Tuesday, September 26, 2006

The New York Times

September 26, 2006
Critic’s Choice

New DVD's: 'Frankenstein' and 'Dracula'



Universal Pictures released “Dracula” in February 1931 and followed up with “Frankenstein” that November. Though both tales had been filmed as silents, these early sound productions permanently etched the title creatures into American cultural life and established the horror movie as an enduringly pertinent genre.

Over the years Universal’s home video division has released several different versions of the two titles, including the two “Legacy Collection” volumes in 2004. But here they are again, given yet another upgrade in honor of their 75th anniversaries. For collectors it’s a good news/bad news moment. The new transfers are the best yet, with grain and contrast much improved, but you’ll have to shell out for them one more time, $26.98 each.

A quickly assembled follow-up to the unexpectedly successful “Dracula,” James Whale’s “Frankenstein” remains the greater film. A complete reimagining of the Mary Shelley novel, Whale’s version makes the monster an object of both terror and pity, a tragically misunderstood figure who has become an object of identification for several generations of alienated adolescents and marginalized adults. Whale’s homosexuality as a source of the monster’s metaphorical identity was poetically explored in Bill Condon’s heartbreaking “Gods and Monsters” in 1998.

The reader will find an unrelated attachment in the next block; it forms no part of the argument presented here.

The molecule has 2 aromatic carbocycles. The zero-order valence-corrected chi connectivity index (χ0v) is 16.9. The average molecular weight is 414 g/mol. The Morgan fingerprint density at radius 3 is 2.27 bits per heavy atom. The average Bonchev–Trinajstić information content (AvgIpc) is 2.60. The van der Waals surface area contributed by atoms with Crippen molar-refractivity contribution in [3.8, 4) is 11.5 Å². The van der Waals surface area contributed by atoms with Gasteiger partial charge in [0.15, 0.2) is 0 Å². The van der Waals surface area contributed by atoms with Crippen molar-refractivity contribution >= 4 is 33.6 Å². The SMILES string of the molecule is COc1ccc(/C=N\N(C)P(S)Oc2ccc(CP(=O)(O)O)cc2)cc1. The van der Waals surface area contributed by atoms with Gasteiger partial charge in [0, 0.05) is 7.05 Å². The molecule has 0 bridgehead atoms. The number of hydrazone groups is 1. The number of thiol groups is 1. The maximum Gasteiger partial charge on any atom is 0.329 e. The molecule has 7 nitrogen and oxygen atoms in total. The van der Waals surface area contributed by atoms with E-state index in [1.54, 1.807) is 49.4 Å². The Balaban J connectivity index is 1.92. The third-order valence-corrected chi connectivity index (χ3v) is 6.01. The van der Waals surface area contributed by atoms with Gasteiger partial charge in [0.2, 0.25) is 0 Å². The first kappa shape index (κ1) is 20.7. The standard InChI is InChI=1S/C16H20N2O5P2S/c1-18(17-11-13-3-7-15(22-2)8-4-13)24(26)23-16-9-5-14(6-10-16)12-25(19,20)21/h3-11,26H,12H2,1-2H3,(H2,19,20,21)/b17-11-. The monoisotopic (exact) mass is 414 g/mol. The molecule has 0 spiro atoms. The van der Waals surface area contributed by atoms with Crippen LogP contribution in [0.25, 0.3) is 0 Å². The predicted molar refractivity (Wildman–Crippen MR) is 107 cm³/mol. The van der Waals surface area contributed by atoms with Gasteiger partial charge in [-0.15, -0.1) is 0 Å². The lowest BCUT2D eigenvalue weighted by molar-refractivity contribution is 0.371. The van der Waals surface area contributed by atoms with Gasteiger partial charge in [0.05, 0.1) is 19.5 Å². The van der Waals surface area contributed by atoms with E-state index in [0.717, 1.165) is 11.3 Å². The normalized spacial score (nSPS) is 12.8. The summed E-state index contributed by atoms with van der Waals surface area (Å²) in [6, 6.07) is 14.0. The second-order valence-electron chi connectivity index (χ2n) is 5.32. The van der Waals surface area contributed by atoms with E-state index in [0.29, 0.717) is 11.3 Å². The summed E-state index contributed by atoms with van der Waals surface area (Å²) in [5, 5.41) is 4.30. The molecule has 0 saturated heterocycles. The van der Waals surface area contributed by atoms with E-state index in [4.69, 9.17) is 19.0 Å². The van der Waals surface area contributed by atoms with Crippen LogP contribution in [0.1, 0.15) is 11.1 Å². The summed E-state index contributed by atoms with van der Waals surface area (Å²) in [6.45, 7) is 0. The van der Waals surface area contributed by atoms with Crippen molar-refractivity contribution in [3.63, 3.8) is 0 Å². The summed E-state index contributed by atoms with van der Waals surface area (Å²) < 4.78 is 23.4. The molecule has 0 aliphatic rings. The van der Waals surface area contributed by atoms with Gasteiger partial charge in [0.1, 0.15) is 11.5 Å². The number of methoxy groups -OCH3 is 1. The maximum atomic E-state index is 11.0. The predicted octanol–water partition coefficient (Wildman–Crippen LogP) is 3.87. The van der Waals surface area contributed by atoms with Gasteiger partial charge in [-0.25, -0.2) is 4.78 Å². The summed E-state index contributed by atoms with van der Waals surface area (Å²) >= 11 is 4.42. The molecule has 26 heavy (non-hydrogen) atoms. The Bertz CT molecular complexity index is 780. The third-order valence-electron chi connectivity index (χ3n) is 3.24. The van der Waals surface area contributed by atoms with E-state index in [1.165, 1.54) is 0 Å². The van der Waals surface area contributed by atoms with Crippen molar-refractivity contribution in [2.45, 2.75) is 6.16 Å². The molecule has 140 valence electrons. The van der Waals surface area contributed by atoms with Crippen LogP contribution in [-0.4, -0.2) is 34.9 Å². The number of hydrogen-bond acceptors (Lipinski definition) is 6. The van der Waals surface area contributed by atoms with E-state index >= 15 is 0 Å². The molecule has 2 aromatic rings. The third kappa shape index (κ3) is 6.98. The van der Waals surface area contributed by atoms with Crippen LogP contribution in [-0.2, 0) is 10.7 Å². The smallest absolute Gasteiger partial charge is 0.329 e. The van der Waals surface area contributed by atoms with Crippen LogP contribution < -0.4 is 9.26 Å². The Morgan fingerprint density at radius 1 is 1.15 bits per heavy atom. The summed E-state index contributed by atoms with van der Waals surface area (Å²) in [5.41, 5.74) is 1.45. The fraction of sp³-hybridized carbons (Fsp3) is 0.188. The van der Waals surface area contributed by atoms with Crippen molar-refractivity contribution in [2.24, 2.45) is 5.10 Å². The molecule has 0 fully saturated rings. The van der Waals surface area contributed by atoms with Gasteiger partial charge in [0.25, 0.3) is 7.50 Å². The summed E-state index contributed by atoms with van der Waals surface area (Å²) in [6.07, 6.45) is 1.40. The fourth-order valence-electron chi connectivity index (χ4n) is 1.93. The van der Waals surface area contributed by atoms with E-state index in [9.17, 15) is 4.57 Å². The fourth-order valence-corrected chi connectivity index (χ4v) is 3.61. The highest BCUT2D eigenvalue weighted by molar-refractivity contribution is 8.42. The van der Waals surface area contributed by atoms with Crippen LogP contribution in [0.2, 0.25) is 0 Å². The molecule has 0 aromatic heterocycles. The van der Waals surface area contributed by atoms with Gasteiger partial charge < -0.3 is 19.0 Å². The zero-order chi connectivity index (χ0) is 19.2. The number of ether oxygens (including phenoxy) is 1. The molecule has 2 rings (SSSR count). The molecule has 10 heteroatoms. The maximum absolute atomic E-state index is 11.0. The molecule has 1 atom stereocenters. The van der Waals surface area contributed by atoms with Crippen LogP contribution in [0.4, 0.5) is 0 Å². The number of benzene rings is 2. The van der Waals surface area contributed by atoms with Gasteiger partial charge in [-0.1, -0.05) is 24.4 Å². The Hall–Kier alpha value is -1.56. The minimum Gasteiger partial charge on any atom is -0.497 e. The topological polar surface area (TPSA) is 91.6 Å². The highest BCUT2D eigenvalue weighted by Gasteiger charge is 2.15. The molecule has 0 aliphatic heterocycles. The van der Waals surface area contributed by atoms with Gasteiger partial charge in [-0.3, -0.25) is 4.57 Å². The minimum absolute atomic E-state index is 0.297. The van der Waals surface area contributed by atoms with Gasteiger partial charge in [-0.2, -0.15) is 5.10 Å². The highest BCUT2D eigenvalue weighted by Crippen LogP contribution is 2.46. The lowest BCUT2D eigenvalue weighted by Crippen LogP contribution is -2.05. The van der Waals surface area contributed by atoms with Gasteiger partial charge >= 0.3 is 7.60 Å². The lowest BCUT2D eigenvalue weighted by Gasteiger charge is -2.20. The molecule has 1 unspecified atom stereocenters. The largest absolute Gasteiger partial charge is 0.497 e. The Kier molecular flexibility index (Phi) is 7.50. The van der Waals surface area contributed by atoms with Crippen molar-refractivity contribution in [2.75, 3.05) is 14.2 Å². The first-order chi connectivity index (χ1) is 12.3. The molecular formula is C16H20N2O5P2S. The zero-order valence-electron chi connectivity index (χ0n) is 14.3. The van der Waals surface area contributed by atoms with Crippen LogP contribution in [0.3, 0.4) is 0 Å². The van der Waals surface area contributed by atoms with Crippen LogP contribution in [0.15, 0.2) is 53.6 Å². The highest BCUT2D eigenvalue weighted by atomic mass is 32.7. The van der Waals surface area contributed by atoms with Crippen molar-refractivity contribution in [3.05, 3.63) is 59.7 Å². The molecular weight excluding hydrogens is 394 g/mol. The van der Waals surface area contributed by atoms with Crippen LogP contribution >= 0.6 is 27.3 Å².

The vision of the film is Whale’s, but its corporeality is the creation of Boris Karloff, in a wordless performance (he growls and screams but does not speak) that marks him as a ghostly remnant of the recently deceased silent cinema. Karloff’s blend of animal instincts and human aspirations remains tremendously affecting, and the creature retains our sympathy even after he breaks one of Hollywood’s most sacred taboos and becomes responsible for the death of a child.

A great talent, Karloff could hardly have been happy with the typecasting that followed this, his biggest box office success, but on those rare occasions when he was given something substantial to do, he invariably rose to them (as in Douglas Sirk’s “Lured” in 1947).

This is a topic to be revisited in the weeks to come: as the studios pump up their horror film releases in the weeks before Halloween, both Universal and Columbia are issuing collections of lesser-known Karloff films. In the meantime, the two-disc “Frankenstein” set contains a wealth of material, including the 40-minute documentary “Karloff: The Gentle Monster.” Neither “Dracula” nor “Frankenstein” is rated.